What Is Real?

April 3, 2003

As someone who’s job it is to occasionally edit a photograph, I was really interested in the story of L.A. Times Photog, Brian Walski . As the editor’s note points out, there were two photos used to create a composite image that was used in a story.

To be honest, anyone who is decent with Photoshop can do this. It’s not that hard . But it’s a fatal sin to do this and represent it as fact, as this photojournalist did. It would be like taking the story of three people, and combining them into a composite represented as one person. While the stories might be true, the presentation distorts the reality of the three people.

When I edit a photo, it’s usually to remove an arm from behind someone in a photograph, removing telephone lines, or ladders from trucks. There is a nice book about Chattanooga coming out, and one of my edited photos will be on one of the first pages. A photographer had a great photo of a building at dusk but there were way too many telephone lines ruining the shot. I went through and removed the lines as they intersected with the clouds and buildings I even removed ladders from a telephone truck as it went by. I even had that truck completely out of the shot, but it was determined better if it was in.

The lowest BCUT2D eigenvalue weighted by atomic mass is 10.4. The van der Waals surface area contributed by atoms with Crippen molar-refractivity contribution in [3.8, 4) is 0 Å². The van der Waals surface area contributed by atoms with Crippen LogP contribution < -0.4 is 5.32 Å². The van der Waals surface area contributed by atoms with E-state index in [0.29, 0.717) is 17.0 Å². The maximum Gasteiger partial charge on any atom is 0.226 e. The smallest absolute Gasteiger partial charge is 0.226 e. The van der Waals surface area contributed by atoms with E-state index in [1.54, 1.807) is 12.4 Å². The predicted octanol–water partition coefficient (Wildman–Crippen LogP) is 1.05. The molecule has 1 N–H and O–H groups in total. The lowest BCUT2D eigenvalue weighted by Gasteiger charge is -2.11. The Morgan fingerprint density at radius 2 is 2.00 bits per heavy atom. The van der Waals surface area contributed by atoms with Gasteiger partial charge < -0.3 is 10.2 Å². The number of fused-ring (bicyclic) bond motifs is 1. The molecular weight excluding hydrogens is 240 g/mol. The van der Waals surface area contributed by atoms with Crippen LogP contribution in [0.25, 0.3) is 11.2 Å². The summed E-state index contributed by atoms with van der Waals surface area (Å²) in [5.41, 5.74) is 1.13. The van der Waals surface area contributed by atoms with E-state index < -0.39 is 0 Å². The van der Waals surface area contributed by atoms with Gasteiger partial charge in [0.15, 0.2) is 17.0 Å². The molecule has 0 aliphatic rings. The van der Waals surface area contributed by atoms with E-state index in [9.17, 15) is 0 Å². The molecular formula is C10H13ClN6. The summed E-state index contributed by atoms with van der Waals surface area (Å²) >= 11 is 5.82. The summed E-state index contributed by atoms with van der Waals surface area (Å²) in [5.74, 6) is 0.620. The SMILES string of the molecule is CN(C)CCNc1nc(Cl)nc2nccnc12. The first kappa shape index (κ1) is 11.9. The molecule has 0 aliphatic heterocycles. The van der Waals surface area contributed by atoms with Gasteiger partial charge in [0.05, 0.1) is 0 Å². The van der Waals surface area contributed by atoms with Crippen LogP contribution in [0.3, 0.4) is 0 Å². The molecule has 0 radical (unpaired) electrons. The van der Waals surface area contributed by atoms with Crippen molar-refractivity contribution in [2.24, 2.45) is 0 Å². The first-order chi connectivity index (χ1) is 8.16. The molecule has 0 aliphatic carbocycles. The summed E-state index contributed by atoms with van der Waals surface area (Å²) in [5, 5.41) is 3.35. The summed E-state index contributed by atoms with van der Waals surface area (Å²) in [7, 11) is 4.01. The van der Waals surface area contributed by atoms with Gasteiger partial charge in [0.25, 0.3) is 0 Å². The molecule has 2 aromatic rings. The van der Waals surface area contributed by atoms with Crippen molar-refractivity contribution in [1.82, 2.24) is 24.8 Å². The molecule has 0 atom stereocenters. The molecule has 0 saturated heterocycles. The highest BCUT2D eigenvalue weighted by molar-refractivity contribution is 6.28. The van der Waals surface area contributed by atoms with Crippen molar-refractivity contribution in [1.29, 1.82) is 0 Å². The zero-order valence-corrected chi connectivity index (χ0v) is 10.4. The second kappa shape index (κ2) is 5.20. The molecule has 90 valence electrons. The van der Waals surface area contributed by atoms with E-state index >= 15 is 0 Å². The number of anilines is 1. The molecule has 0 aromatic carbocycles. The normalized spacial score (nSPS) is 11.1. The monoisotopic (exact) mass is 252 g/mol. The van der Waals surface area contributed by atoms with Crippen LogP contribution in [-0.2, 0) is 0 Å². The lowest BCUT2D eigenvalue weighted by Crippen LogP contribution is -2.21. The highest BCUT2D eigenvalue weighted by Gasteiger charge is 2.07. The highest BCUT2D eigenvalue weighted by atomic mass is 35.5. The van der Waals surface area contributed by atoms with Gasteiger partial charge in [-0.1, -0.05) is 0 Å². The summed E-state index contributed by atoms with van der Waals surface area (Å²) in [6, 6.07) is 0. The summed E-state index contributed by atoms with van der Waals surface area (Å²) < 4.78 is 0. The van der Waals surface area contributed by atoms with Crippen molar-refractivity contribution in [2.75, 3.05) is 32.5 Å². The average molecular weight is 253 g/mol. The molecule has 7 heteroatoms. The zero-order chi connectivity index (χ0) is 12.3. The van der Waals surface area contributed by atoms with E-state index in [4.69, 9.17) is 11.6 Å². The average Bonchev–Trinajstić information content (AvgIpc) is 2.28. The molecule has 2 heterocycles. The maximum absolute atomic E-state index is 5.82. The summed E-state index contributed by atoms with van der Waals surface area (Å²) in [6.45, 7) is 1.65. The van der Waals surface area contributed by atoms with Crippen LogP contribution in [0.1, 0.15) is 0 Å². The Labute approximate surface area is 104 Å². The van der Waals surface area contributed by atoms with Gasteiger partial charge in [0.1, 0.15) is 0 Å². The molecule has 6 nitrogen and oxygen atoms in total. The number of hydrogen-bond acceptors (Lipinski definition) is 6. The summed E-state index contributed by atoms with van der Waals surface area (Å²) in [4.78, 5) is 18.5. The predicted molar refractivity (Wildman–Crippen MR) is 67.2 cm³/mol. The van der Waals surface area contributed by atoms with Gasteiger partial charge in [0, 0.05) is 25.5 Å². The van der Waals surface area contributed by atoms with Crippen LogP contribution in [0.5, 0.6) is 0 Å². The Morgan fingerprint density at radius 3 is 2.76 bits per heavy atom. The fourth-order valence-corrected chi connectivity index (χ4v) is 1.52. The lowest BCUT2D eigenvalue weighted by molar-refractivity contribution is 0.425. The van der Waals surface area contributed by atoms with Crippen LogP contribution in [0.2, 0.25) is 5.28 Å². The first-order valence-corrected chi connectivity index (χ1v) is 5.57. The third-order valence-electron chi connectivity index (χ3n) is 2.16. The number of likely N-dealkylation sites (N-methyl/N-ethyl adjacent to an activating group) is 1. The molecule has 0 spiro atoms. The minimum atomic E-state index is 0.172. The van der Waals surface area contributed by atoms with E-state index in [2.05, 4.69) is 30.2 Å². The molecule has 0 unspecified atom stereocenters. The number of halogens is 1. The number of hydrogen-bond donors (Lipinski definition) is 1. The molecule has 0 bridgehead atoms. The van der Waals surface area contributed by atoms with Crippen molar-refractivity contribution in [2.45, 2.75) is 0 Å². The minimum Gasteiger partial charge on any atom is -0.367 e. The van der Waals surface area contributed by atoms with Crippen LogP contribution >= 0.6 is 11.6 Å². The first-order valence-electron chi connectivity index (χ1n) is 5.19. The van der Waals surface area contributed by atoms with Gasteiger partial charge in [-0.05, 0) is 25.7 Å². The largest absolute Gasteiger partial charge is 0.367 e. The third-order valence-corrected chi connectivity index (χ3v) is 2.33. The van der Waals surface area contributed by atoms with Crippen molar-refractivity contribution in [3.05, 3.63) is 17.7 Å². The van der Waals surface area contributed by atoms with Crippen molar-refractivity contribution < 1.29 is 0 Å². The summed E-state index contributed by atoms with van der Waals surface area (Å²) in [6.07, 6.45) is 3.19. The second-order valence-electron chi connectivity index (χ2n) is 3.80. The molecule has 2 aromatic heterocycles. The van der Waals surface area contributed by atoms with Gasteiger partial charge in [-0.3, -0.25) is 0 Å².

Technology is great. I give a short prayer to the creators of Adobe Photoshop every night. But it’s something like this, that makes people wearier of journalists. If they can fake a shot like that without most people knowing, what else can they fake?